The severity of the infection, medical history, and risk factors for more severe disease, guidelines, and doctor's treatment preferences and experience may influence the treatment.
If a patient has any symptoms or is concerned about COVID-19, they should contact their doctor right away.
Will I get headache after vaccination?
Some patients have reported side effects from the COVID-19 vaccine, including headaches.
According to preliminary data, headaches occur in the following:
- Moderna COVID-19 vaccine injection:
- 35.4 percent of patients receiving the first Moderna COVID-19 vaccine injection
- 62.8 percent of patients after receiving the second injection
- Pfizer COVID-19 vaccine:
- 41 percent of patients reported headaches after the first injection
- 51.7 percent of patients got a headache after the second injection
Headaches from the COVID-19 vaccine are commonly associated with other common transient side effects of some vaccinations (fever, chills, body ache, fatigue, exhaustion, and soreness at injection site), which are simply signs of the body mounting an immune response in preparation for potential COVID-19 exposure and infection.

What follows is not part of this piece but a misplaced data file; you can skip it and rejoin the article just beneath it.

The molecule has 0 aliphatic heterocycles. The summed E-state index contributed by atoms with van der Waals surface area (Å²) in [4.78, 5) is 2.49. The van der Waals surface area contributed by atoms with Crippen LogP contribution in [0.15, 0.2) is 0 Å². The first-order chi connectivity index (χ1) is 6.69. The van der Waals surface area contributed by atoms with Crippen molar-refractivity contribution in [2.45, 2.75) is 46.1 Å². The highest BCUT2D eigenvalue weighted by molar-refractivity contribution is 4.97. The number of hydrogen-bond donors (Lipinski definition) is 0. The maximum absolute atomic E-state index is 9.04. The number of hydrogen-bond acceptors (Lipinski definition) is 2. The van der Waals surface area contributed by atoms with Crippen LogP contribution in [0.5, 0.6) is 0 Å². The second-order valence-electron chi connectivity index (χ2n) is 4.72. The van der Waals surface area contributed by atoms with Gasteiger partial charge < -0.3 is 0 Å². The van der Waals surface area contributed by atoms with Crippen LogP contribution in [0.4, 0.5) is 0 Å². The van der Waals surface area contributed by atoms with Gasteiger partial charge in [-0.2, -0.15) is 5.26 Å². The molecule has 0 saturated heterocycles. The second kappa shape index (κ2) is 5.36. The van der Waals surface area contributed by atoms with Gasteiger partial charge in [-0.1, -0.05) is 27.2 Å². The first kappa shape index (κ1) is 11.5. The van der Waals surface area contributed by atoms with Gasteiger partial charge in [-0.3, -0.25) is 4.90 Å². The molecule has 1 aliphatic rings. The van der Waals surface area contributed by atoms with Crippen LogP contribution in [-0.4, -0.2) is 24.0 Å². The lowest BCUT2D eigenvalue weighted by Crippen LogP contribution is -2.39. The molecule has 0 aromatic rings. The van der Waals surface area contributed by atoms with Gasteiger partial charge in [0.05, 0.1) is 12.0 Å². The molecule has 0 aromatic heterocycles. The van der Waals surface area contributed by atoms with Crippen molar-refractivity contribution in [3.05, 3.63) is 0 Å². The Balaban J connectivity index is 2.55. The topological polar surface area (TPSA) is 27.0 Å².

Regardless, if a COVID-19 vaccination headache occurs, it is generally milder and lasts for less time than a COVID-19 headache caused by the direct infection.
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Headache characteristics in COVID-19 pandemic-a survey study: https://thejournalofheadacheandpain.biomedcentral.com/articles/10.1186/s10194-020-01188-1
COVID-19 is a Real Headache! https://headachejournal.onlinelibrary.wiley.com/doi/full/10.1111/head.13856
Headaches During COVID-19: My Clinical Case and Review of the Literature: https://www.ncbi.nlm.nih.gov/pmc/articles/PMC7273035/
Case Study: A Crushing Headache as an Early Sign of COVID-19: https://hartfordhealthcare.org/about-us/news-press/news-detail?articleid=27184&publicId=395
HEADACHE IN COVID-19 PANDEMIC: https://www.eanpages.org/2020/04/09/headache-in-covid-19-pandemic-2/